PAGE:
You should avoid foods that spike your blood sugar (e.g. white bread, cake or cola), as these can lead to increased hunger. These “fast” carbohydrates are unsuitable for weight loss. Once you have reached your desired weight, you can slowly increase your calorie intake. Although you must pay close attention to the signals your body sends you. Of course, it takes discipline to lose weight, but with the right food choices, you’ll be less likely to be at the mercy of food cravings. Get your daily calories (For healthy weight loss: your caloric needs minus about 500 kcal) from low-fat protein sources, healthy oils, nuts, some complex carbohydrates, and 2/3 vegetables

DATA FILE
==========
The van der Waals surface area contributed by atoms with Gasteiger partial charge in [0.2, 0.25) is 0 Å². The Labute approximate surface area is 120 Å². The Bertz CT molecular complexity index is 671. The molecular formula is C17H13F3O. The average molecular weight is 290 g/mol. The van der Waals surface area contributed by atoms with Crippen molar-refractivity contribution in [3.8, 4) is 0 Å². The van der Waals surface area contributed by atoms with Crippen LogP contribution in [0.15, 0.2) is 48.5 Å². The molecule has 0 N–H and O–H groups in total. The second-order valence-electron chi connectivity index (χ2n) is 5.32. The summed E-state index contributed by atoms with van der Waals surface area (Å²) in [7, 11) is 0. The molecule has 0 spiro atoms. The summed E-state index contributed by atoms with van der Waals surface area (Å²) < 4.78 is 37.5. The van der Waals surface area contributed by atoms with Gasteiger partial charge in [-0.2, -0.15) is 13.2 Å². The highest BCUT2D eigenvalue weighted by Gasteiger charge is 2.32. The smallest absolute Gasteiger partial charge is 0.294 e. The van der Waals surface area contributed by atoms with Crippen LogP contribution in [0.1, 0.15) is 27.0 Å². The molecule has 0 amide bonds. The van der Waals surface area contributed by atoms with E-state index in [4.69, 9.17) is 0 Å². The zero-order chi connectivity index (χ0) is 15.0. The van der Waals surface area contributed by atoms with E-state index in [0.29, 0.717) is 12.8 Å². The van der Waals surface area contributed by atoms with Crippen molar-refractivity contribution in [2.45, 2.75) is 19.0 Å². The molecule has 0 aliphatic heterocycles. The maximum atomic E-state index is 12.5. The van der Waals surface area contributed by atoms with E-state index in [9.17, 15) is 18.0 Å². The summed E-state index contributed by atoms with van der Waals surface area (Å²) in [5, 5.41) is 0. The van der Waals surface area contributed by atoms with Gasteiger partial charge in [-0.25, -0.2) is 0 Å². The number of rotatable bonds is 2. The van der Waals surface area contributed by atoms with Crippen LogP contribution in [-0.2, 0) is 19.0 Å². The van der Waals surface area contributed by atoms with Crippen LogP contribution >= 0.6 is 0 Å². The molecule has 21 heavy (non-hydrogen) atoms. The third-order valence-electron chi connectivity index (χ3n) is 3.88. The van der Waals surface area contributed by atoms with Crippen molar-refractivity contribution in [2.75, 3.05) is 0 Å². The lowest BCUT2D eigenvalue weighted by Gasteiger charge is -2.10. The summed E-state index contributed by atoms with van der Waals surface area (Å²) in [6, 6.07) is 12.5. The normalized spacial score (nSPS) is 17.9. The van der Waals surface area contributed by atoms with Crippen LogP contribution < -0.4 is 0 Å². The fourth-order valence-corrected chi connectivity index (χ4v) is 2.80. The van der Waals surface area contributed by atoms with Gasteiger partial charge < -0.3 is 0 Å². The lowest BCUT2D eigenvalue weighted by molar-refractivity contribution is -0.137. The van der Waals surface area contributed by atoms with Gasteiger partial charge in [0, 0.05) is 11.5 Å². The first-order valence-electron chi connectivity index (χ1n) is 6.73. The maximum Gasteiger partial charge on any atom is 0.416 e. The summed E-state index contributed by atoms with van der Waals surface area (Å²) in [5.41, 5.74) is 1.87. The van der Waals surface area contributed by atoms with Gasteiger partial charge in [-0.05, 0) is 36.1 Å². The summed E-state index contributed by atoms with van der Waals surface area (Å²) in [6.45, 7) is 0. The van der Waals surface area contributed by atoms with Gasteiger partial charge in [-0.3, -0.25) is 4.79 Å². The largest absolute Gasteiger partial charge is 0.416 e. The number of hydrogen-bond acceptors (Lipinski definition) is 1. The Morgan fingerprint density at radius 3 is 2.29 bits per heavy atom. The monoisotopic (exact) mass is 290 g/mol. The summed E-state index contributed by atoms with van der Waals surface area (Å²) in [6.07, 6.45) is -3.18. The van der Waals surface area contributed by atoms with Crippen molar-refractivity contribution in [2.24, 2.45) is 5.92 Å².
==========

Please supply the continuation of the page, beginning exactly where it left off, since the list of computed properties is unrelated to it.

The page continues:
Your body cannot create muscle mass out of nothing, so you have to provide it with building material: a lot of protein for the new cell structures—about 2g per kilogram of body weight per day—and some good fat for the cell membranes. You also need healthy fats to have enough raw material for neurotransmitters— the signal substances in your body that spread the message ” build muscle “. Carbohydrates eaten at the right time—usually, right after training—help to accelerate recovery and increase muscle output. While you should eat complex carbohydrates (which raise your blood sugar levels more slowly) before training and on non-workout days, you can enjoy “fast” carbohydrates after training. Last but not least: If you want to get bigger, you have to eat surplus calories, your normal daily requirement will not provide the raw materials for new muscle mass. A rough set of guidelines: an additional calorie surplus of 20% of your basal metabolic rate.